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Joseph A. Boscarino, PhD, MPH

Senior Scientist

Professor (Adjunct)
Dept. of Psychiatry and Behavioral Sciences,
Temple University School of Medicine

Associate Professor (Adjunct)
Depts. of Medicine & Pediatrics,
Mount Sinai School of Medicine


Dept. of Epidemiology & Health Services Research
100 North Academy Avenue
Danville, PA 17822
Phone: 570-214-9622
Fax: 570-214-9451


Pre-Doctoral Fellowship, Criminology, New York University, 1974-1975
Ph.D., Social Psychology, New York University, 1974-1977
Post-Doctoral Fellowship, Psychiatry, West Haven VAMC & Yale University, 1977-1979
M.P.H., Epidemiology, University of California, Berkeley, 1992-1993
Post-Doctoral Fellowship, Epidemiology, University of California, San Francisco, 1992-1995


Epidemiology, Behavioral Health, Genetics, Pharmacogenetics, Neurosciences


Epidemiology; Behavioral Medicine; Behavior Genetics; Anxiety/Mood Disorders; Addictions; Psychometrics; Survey Research; Disasters; Veterans Health


Dr. Boscarino is a epidemiologist and social psychologist who is conducting research on liver disease epidemiology, post-traumatic stress disorder, addictions, and in behavioral genetics. In 2015, he is was awarded a US Department of Defense grant to investigate the health consequences of warzone deployments among Vietnam, Gulf War, and recent Global War on Terror (GWT) veterans. Dr. Boscarino is also the PI for the Naloxone Outcome Study funded by private industry and site PI for the Chronic Hepatitis Cohort Study-II (CHeCS-II), funded by the CDC. He is also site PI for a chronic hepatitis study examining the impact of direct-acting anti-viral (DAA) drugs on treatment outcomes funded by Gilead Sciences and site PI for the liver fibrosis study funded by Intercept Pharmaceuticals. He is also currently the site PI for the Addiction Research Network (ARN) study funded by NIDA and site PI for a Phase-IV post-marketing study of opoid misuse funded by FDA, as well as site PI for the CTN study funded by NIDA. Dr. Boscarino holds appointments at Mount Sinai School of Medicine (Internal Medicine and Pediatrics) and Temple University (Psychiatry). In 2009, he was elected to Fellow Status by the American Psychological Association (APA) and in 2010 he was given a Lifetime Achievement Award by the International Society of Traumatic Stress. In addition to APA, he is also a member of the Society of Biological Psychiatry, American College of Epidemiology, and is an Editor for the International Journal of Emergency Mental Health. From 2011-2016, he was appointed to committee membership on the National Academy of Sciences' SHAD-II Study, which investigated the long-term impact of chemical and biological weapons exposure among US military personnel during the cold war. In 2014, he was nominated for the Charles Shepard Science Award by the CDC for his chronic hepatitis research.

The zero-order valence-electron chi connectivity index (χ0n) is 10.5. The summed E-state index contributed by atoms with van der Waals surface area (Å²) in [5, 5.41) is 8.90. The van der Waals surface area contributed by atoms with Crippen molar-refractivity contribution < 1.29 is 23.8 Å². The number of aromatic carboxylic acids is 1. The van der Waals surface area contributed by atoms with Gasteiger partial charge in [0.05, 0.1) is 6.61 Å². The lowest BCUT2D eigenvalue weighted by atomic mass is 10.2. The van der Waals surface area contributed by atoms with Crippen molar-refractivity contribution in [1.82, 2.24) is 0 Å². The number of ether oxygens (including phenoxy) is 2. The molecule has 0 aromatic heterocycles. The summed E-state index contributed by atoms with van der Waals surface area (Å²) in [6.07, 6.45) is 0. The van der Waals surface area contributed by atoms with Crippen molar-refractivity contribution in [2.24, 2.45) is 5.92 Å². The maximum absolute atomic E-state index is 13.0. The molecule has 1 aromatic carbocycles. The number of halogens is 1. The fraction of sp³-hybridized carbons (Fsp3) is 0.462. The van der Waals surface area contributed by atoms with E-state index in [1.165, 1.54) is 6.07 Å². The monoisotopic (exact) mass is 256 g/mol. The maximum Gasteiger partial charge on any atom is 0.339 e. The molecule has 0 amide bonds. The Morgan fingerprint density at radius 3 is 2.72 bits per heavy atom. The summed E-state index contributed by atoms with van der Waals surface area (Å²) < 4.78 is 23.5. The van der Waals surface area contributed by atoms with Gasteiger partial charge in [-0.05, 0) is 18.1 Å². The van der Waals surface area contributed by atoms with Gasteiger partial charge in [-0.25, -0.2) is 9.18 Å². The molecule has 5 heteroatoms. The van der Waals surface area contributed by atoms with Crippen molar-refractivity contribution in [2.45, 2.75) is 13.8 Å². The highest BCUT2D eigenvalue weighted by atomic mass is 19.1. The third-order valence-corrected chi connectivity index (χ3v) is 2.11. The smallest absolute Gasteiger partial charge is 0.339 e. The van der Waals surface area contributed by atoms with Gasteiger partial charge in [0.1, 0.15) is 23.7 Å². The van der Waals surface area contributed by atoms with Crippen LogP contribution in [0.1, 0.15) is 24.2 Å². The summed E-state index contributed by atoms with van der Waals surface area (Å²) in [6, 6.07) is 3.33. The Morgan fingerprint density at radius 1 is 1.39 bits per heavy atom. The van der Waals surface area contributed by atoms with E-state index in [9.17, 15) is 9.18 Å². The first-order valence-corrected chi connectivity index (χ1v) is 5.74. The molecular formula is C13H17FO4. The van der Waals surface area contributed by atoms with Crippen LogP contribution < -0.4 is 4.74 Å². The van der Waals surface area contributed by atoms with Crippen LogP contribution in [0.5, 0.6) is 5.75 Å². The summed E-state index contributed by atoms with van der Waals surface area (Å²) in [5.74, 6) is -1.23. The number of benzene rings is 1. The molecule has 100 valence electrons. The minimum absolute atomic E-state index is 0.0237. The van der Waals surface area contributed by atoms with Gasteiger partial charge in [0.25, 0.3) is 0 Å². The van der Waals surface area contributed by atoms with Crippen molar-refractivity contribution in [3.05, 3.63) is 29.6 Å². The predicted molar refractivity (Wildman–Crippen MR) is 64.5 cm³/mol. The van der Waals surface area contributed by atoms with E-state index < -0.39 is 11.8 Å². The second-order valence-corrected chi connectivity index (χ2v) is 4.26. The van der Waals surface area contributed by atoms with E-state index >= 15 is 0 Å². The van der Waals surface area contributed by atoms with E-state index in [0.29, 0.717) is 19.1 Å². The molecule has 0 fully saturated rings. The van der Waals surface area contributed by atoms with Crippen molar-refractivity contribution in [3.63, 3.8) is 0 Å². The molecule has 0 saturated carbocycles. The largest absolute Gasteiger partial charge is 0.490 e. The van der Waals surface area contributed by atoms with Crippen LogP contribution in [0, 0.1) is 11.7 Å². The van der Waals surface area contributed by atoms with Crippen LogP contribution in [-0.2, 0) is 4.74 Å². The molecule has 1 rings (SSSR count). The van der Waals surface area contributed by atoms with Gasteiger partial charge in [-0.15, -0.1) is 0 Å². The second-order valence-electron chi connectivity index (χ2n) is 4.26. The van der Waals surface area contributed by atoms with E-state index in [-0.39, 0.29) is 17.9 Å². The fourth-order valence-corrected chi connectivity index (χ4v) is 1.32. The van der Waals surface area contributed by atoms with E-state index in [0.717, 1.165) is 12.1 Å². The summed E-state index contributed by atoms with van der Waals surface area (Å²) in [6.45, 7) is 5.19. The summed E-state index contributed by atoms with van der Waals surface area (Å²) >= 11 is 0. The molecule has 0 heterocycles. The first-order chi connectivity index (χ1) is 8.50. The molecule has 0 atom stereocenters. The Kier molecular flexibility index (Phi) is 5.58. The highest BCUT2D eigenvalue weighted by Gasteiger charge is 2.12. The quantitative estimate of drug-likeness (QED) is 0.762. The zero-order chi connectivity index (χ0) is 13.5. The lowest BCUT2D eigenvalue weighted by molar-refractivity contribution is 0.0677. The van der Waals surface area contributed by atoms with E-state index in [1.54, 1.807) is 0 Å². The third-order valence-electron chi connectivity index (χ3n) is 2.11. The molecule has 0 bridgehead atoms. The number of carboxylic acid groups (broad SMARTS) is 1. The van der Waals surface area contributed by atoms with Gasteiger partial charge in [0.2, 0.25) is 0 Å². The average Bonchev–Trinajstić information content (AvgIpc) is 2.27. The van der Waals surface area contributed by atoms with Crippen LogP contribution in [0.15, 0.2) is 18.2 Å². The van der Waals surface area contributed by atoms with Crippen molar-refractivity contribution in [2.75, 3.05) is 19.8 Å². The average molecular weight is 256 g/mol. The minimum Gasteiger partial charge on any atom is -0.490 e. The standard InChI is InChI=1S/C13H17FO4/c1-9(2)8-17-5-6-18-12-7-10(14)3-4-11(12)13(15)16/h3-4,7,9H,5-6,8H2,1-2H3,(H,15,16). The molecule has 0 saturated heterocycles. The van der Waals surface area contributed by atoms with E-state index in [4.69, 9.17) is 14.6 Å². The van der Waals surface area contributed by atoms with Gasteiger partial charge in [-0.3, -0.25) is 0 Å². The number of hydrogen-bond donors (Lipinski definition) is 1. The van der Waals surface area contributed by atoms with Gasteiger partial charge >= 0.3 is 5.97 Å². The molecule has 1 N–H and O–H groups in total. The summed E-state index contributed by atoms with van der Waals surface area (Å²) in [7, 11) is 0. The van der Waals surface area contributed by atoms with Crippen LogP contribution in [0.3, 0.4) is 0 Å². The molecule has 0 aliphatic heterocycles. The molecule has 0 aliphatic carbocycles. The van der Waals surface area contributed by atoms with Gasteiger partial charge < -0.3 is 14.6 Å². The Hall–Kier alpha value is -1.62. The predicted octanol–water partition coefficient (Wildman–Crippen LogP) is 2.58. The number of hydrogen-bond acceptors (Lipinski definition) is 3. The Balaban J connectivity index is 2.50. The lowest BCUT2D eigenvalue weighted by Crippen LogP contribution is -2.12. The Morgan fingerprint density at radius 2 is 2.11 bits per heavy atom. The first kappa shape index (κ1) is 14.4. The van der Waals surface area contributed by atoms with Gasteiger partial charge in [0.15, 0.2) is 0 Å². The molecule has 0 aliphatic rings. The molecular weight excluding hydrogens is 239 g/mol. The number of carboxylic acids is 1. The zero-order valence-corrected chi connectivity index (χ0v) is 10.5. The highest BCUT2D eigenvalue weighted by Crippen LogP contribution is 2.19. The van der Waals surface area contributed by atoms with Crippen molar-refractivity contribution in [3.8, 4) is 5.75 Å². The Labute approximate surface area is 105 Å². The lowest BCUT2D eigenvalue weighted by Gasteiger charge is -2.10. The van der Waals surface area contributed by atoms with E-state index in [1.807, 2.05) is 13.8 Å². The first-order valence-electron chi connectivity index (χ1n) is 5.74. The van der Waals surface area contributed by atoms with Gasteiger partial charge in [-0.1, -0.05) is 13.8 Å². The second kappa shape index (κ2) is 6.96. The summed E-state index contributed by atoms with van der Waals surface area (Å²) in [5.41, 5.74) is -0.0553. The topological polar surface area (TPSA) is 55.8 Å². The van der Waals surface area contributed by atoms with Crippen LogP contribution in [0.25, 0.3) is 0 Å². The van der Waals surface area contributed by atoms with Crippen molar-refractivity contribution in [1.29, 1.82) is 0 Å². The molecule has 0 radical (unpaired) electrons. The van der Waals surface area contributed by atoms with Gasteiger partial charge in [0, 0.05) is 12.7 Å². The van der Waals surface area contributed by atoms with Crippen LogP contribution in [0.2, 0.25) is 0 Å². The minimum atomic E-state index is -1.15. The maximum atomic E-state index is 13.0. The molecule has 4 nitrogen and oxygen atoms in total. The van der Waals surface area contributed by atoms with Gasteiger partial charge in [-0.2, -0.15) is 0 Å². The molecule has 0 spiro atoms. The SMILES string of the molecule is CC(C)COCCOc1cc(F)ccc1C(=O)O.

Boscarino JA, , Kirchner HL, Pitcavage JM, Nadipelli VR, Ronquest NA, Fitzpatrick MH, Han JJ. (2016, Sept). Factors associated with opioid overdose: a 10-year retrospective study of patients in a large integrated health care system.. Subst Abuse Rehabil , 7: 131-141.   

Lu M, Li J, Rupp LB, Holmberg SD, Moorman AC, Spradling PR, Teshale EH, Zhou Y, Boscarino JA, Schmidt MA, Lamerato LE, Trinacty C, Trudeau S, Gordon SC; CHeCS Investigators.. (2016, Sept). Hepatitis C treatment failure is associated with increased risk of hepatocellular carcinoma.. J Viral Hepat , 9: 718-729.   

Boscarino JA ,Hoffman SN, Pitcavage JM, Urosevich TG. (2015). Mental Health Disorders and Treatment Seeking Among Veterans in Non-VA Facilities: Results and Implications from the Veterans' Health Study.. Mil Behav Health , 3(4):244-254.   

Boscarino JA, Lu M, Moorman AC, Gordon SC, Rupp LB, Spradling PR, Teshale EH, Schmidt MA, Vijayadeva V, Holmberg SD. (2015, Mar). Predictors of poor mental and physical health status among patients with chronic hepatitis C infection: The chronic hepatitis cohort study (CHeCS). Hepatology , 61(3):802-11.   

Boscarino JA, , Hoffman SN, Adams RE, Figley CR, Solhkhah R. (2014). Mental health outcomes among vulnerable residents after Hurricane Sandy: implications for disaster research and planning.. Am J Disaster Med , 9(2):107-120.   

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